Stars and Stripes ( I think – it may have been a different paper), put it this way:
From The News Services
TOKYO, Sept. 10 – A U.S. Air Force bomber, with 16 crewmen aboard, disappeared over the Sea of Japan today while tracking a typhoon that left a 1,0000-mile-long trail of death and devastation in its wake.
A huge air-sea search was set into motion after the big RB-50, carrying six officers and 10 enlisted airmen, failed to return to its Yokota base, near Tokyo, from a weather reconnaissance flight.
THE BOMBER was last heard from in a radio message reporting its position as 200 miles northwest of Niigata off the west coast of Honshu, Japan’s main island.
Far East Air Force Headquarters in Tokyo later announced that the plane was officially listed missing one hour after the time it’s [sic] fuel supply would have run out in flight.
At the time it vanished, the plane was collecting directional and wind velocity data on Typhoon Emma.
Typhoon Emma was blamed for 50 deaths and multimillion dollar property losses in Japan, Okinawa, and the Philippines.
Winds in the center were down to 90 miles an hour when U.S. Air Force weather planes pinpointed it 200 miles northwest of southern Honshu, Japan. The winds had been 156 miles an hour over Okinawa Saturday and 115 miles an hour over Kyushu, Japan’s southernmost home island yesterday.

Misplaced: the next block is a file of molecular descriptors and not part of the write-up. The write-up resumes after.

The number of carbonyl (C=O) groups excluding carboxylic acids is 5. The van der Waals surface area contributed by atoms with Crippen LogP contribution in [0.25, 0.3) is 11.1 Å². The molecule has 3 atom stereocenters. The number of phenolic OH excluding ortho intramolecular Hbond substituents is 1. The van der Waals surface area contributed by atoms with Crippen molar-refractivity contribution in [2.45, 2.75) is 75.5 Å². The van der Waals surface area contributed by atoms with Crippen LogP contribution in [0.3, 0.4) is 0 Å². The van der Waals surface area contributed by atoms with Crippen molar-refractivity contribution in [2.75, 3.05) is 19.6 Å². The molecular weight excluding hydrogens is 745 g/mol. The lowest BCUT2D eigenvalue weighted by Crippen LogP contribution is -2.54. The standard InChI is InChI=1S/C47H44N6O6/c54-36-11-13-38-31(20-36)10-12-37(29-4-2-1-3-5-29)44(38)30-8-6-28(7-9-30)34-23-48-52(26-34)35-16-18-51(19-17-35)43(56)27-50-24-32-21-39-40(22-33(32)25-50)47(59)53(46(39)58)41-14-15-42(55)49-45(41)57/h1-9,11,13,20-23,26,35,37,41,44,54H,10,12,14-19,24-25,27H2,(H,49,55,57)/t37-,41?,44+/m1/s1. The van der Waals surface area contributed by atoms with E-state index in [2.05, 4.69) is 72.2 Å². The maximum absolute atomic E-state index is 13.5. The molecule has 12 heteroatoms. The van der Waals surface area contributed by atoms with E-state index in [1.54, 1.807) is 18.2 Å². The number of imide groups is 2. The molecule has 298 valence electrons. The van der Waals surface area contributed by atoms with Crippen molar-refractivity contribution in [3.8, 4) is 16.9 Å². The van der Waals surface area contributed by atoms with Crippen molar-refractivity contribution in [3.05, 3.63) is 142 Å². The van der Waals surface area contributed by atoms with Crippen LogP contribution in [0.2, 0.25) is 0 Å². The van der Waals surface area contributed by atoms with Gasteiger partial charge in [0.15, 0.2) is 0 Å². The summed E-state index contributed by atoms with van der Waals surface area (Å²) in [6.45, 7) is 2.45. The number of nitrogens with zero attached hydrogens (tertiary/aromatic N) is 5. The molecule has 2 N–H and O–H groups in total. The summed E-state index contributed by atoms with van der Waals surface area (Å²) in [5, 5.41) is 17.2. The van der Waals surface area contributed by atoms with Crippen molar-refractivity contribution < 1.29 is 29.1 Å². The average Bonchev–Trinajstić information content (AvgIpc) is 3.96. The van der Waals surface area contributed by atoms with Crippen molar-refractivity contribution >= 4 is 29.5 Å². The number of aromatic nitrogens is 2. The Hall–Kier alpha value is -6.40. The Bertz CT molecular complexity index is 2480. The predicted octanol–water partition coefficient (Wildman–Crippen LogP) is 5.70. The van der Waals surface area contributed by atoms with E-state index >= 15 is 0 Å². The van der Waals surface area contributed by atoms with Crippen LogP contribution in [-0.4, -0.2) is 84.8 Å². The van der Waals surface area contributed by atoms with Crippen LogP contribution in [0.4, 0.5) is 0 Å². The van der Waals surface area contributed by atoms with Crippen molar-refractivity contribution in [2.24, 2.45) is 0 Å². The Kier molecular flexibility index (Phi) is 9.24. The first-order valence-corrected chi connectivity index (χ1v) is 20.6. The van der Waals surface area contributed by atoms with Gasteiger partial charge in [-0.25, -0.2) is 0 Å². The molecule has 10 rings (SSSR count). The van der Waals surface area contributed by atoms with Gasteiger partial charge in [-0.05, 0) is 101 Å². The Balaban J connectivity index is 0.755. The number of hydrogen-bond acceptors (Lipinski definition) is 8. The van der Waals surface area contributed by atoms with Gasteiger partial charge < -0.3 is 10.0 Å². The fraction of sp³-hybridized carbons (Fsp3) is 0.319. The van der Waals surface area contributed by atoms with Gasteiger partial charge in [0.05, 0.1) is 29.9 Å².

TWENTY-NINE persons were reported killed in Japan, one in South Korea and three on Okinawa. Okinawa fatalities included a military policeman and two Ryukyu Islanders. Six drowned in the Philippines in weekend floods on the typhoon’s edge.
Last Wednesday 11 U.S. Marines who had gone swimming off a north Okinawa beach were drowned in an undertow laid to the typhoon.
The U.S. Army said Emma was “the worst Typhoon disaster of the last decade” on Okinawa, site of numerous American bases, where it lasted 36 hours. Forty-three Okinawans and 15 Americans were injured, 9 of the Americans severely. Damage was estimated in the millions of dollars.
A preliminary report said 1,701 houses, 2,230 miscellaneous buildings, and 84 public buildings were destroyed and other buildings damaged.
Personally, as a child, I was proud of a father who could fly into a typhoon. I did not apply my imagination to his experience, and resisted the imaginations of others. His mother, my grandmother, lay beside me on a bed in Prescott and in tears shared the hope that he had crashed and was being held prisoner by the Chinese. I felt at the time that it was the wrong thing to be imposing on a child. My mother had no noticeable doubts, because he had kissed her during a service of prayer for the missing men; and even before the plane was declared missing had had a prescience while ironing and had found herself saying out loud “But what am I to do with the children?”
But the truth is important; and whatever the truth might be, the story which we were given and which I grew up with, which I shared in various classrooms as we moved around, which shaped who I am and formed a stable point in a changing world, was not true.